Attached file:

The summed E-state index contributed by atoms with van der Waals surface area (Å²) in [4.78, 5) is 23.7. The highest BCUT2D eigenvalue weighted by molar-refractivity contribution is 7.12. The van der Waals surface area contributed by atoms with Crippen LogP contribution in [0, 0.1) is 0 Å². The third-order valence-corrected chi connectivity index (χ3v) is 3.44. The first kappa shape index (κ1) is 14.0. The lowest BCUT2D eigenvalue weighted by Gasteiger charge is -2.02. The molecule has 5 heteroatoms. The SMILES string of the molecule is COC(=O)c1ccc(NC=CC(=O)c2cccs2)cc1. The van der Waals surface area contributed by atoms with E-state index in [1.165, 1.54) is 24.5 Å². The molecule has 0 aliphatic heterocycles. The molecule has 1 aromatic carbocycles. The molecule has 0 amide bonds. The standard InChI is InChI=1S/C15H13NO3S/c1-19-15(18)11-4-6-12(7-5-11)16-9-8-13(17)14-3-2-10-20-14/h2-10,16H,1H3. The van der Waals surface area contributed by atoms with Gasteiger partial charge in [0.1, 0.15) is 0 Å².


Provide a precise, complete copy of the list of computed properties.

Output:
The summed E-state index contributed by atoms with van der Waals surface area (Å²) in [4.78, 5) is 23.7. The highest BCUT2D eigenvalue weighted by molar-refractivity contribution is 7.12. The van der Waals surface area contributed by atoms with Crippen LogP contribution in [0, 0.1) is 0 Å². The third-order valence-corrected chi connectivity index (χ3v) is 3.44. The first kappa shape index (κ1) is 14.0. The lowest BCUT2D eigenvalue weighted by Gasteiger charge is -2.02. The molecule has 5 heteroatoms. The SMILES string of the molecule is COC(=O)c1ccc(NC=CC(=O)c2cccs2)cc1. The van der Waals surface area contributed by atoms with E-state index in [1.165, 1.54) is 24.5 Å². The molecule has 0 aliphatic heterocycles. The molecule has 1 aromatic carbocycles. The molecule has 0 amide bonds. The standard InChI is InChI=1S/C15H13NO3S/c1-19-15(18)11-4-6-12(7-5-11)16-9-8-13(17)14-3-2-10-20-14/h2-10,16H,1H3. The van der Waals surface area contributed by atoms with Gasteiger partial charge in [0.1, 0.15) is 0 Å².